The biggest hit for me while at SAIL in late ’69 was to really understand LISP. Of course, every student knew about car, cdr, and cons, but Utah was impoverished in that no one there used LISP and hence, no one had penetrated the mysteries of eval and apply. I could hardly believe how beautiful and wonderful the idea of LISP was [McCarthy 1960]. I say it this way because LISP had not only been around enough to get some honest barnacles, but worse, there were deep flaws in its logical foundations. By this, I mean that the pure language was supposed to be based on functions, but its most important components—such as lambda expressions quotes, and conds –were not functions at all, and instead were called special forms. Landin and others had been able to get quotes and cons in terms of lambda by tricks that were variously clever and useful, but the flaw remained in the jewel. In the practical language things were better. There were not just EXPRs (which evaluated their arguments, but FEXPRs (which did not). My next questions was, why on earth call it a functional language? Why not just base everything on FEXPRs and force evaluation on the receiving side when needed? I could never get a good answer, but the question was very helpful when it came time to invent Smalltalk, because this started a line of thought that said “take the hardest and most profound thing you need to do, make it great, and then build every easier thing out of it”. That was the promise of LiSP and the lure of lambda – needed was a better “hardest and most profound” thing. Objects should be it.
Now, it’s true that we don’t know how to program (although developments like seL4, coqasm, Excel, NaCl, and PHP seem to be making some progress on that front). But the “software crisis” isn’t about that. Rather, it’s about how Moore’s Law has reduced the cost of computers so much that programming is suddenly the limiting reagent in nearly everything in the economy. You can get a 48MHz ARM processor with 64kB of program Flash for US$1.76 and burn ten thousand lines of C into it, then use it to run a string of Christmas lights. For US$6.46 you can get a 48MHz ARM processor with 1MB of program Flash and burn a hundred thousand lines of C into it. Or you can put a Lua interpreter into 20% of that memory and fill the other 80% with eighty thousand lines of Lua. The “crisis” is that it costs literally a million times more to write the code than it does to make the processor. (Prices from Digi-Key, unit price for quantity 1000.) The “crisis” started in 1968 when the price of hardware at last fell below the cost of writing the software to take advantage of it, and it’s been “worsening” ever since. And that’s the origin of “software engineering”.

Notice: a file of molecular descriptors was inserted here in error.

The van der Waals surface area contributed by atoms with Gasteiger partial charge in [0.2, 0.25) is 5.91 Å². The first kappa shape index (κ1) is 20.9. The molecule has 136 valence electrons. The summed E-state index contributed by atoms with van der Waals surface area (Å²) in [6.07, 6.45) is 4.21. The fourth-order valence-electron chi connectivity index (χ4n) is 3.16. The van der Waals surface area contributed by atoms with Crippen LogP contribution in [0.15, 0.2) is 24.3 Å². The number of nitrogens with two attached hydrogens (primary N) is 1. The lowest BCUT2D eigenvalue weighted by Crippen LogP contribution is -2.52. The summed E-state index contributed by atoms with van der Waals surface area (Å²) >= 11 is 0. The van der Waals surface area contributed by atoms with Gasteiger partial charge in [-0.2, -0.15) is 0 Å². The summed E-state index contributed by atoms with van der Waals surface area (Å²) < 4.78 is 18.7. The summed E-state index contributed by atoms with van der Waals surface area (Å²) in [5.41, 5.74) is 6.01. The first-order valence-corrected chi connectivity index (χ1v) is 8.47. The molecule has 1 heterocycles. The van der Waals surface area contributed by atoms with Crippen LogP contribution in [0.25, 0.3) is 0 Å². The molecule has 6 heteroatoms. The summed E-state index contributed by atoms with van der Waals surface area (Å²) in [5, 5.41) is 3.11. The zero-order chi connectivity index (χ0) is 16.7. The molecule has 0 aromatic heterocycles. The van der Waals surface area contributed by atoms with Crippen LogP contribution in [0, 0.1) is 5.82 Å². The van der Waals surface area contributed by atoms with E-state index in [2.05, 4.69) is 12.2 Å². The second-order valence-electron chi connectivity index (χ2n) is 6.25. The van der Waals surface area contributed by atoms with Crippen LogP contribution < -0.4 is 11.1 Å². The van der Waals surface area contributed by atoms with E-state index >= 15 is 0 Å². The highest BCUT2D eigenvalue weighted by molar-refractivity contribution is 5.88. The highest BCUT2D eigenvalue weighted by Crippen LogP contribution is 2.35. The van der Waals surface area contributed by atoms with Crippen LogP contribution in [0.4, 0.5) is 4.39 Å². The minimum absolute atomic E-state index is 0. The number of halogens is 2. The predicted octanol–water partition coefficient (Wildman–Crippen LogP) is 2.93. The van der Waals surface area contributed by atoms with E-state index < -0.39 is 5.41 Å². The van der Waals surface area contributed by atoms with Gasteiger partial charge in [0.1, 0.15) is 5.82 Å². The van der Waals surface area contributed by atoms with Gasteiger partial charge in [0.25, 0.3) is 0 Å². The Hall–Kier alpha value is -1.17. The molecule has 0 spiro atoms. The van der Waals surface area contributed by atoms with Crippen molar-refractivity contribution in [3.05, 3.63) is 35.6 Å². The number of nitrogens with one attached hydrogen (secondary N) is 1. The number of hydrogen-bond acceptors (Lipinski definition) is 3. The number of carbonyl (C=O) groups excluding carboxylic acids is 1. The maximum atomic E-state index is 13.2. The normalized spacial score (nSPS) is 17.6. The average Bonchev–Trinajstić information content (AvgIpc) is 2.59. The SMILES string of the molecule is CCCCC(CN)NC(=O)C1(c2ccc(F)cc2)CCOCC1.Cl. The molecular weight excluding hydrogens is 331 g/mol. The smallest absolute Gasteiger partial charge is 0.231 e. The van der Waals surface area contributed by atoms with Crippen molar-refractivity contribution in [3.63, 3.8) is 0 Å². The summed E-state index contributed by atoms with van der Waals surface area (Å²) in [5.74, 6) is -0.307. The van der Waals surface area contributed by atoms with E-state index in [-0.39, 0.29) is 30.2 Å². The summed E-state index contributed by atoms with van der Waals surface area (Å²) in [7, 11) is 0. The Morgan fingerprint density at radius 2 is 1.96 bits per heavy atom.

In no particular order:
- My wife gifted me tickets to the opening day show of the new Star Wars movie (trailer here if you care).
- I revisited the Dune soundtrack while browsing Youtube (yes, this still happens, though very infrequently these days), and noticed that while most of the music was done by what was popular at the time (Toto — I’d never heard of it), one track, titled “Prophecy” was contributed by Brian Eno! Check it out at the top of this post.
Finished listening to World Without End (No, not the Ken Follett one). Also, stockpiled six books and cancelled my Audible subscription temporarily (otherwise I’m just wasting credits).
- A nice commercial (from a few months ago), the making of the commercial, the original song it’s based on, and a nice cover I found (if you’re in a rush, skip the rest just listen to the recorded-at-home cover (by Larkin Poe), it’s wonderful).
(It’s so hard to remember stuff from just a month ago — no wonder the years gone by seem so hazy in terms of “what did I read?”, “what did I watch?”, etc!)
To me, one of the nice things about the semantics of real objects is that they are “real computers all the way down (RCATWD)” – this always retains the full ability to represent anything. The old way quickly gets to two things that aren’t computers – data and procedures – and all of a sudden the ability to defer optimizations and particular decisions in favour of behaviours has been lost. In other words, always having real objects always retains the ability to simulate anything you want, and to send it around the planet. … And RCATWD also provides perfect protection in both directions. We can see this in the hardware model of the Internet (possibly the only real object-oriented system in working order). You get language extensibility almost for free by simply agreeing on conventions for the message forms. My thought in the 70s was that the Internet we were all working on alongside personal computing was a really good scalable design, and that we should make a virtual internet of virtual machines that could be cached by the hardware machines. It’s really too bad that this didn’t happen.
More than once in recent years, others have reached the same conclusion as Brooks. Some have tried to impose a kind of sanity, or even to lay down the law formally in the form of technical standards, hoping to bring order and structure to the bazaar. So far they have all failed spectacularly, because the generation of lost dot-com wunderkinder in the bazaar has never seen a cathedral and therefore cannot even imagine why you would want one in the first place, much less what it should look like. It is a sad irony, indeed, that those who most need to read it may find The Design of Design entirely incomprehensible. But to anyone who has ever wondered whether using m4 macros to configure autoconf to write a shell script to look for 26 Fortran compilers in order to build a Web browser was a bit of a detour, Brooks offers well-reasoned hope that there can be a better way.